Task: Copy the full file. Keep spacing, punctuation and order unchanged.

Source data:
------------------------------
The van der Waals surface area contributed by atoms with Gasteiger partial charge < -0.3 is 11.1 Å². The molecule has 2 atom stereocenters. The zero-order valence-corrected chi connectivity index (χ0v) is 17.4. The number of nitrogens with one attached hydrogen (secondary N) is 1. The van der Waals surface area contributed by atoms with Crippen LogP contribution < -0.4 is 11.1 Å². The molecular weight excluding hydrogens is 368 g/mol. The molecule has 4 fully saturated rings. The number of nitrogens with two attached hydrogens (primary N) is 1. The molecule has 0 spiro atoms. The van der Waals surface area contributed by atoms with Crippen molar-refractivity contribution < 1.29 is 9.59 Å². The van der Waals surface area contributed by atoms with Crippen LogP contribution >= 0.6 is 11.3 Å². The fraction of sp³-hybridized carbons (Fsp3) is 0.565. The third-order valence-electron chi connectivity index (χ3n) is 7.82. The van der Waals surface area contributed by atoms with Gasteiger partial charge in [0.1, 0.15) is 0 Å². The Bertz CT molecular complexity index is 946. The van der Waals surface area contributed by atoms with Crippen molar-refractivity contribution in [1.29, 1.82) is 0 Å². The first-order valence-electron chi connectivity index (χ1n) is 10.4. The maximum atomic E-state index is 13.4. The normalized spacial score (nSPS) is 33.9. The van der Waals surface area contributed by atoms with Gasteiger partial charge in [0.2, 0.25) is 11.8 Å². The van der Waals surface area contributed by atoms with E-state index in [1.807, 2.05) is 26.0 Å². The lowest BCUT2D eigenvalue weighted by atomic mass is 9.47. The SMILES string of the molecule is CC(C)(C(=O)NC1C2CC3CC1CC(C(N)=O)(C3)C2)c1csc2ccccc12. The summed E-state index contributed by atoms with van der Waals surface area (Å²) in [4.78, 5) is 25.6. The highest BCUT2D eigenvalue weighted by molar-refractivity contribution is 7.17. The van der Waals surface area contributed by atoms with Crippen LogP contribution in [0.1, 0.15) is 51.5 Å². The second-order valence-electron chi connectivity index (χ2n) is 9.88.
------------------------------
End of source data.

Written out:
The van der Waals surface area contributed by atoms with Gasteiger partial charge < -0.3 is 11.1 Å². The molecule has 2 atom stereocenters. The zero-order valence-corrected chi connectivity index (χ0v) is 17.4. The number of nitrogens with one attached hydrogen (secondary N) is 1. The van der Waals surface area contributed by atoms with Crippen LogP contribution < -0.4 is 11.1 Å². The molecular weight excluding hydrogens is 368 g/mol. The molecule has 4 fully saturated rings. The number of nitrogens with two attached hydrogens (primary N) is 1. The molecule has 0 spiro atoms. The van der Waals surface area contributed by atoms with Crippen molar-refractivity contribution < 1.29 is 9.59 Å². The van der Waals surface area contributed by atoms with Crippen LogP contribution >= 0.6 is 11.3 Å². The fraction of sp³-hybridized carbons (Fsp3) is 0.565. The third-order valence-electron chi connectivity index (χ3n) is 7.82. The van der Waals surface area contributed by atoms with Gasteiger partial charge in [0.1, 0.15) is 0 Å². The Bertz CT molecular complexity index is 946. The van der Waals surface area contributed by atoms with Crippen molar-refractivity contribution in [1.29, 1.82) is 0 Å². The first-order valence-electron chi connectivity index (χ1n) is 10.4. The maximum atomic E-state index is 13.4. The normalized spacial score (nSPS) is 33.9. The van der Waals surface area contributed by atoms with Gasteiger partial charge in [0.2, 0.25) is 11.8 Å². The van der Waals surface area contributed by atoms with E-state index in [1.807, 2.05) is 26.0 Å². The lowest BCUT2D eigenvalue weighted by atomic mass is 9.47. The SMILES string of the molecule is CC(C)(C(=O)NC1C2CC3CC1CC(C(N)=O)(C3)C2)c1csc2ccccc12. The summed E-state index contributed by atoms with van der Waals surface area (Å²) in [4.78, 5) is 25.6. The highest BCUT2D eigenvalue weighted by molar-refractivity contribution is 7.17. The van der Waals surface area contributed by atoms with Crippen LogP contribution in [0.1, 0.15) is 51.5 Å². The second-order valence-electron chi connectivity index (χ2n) is 9.88.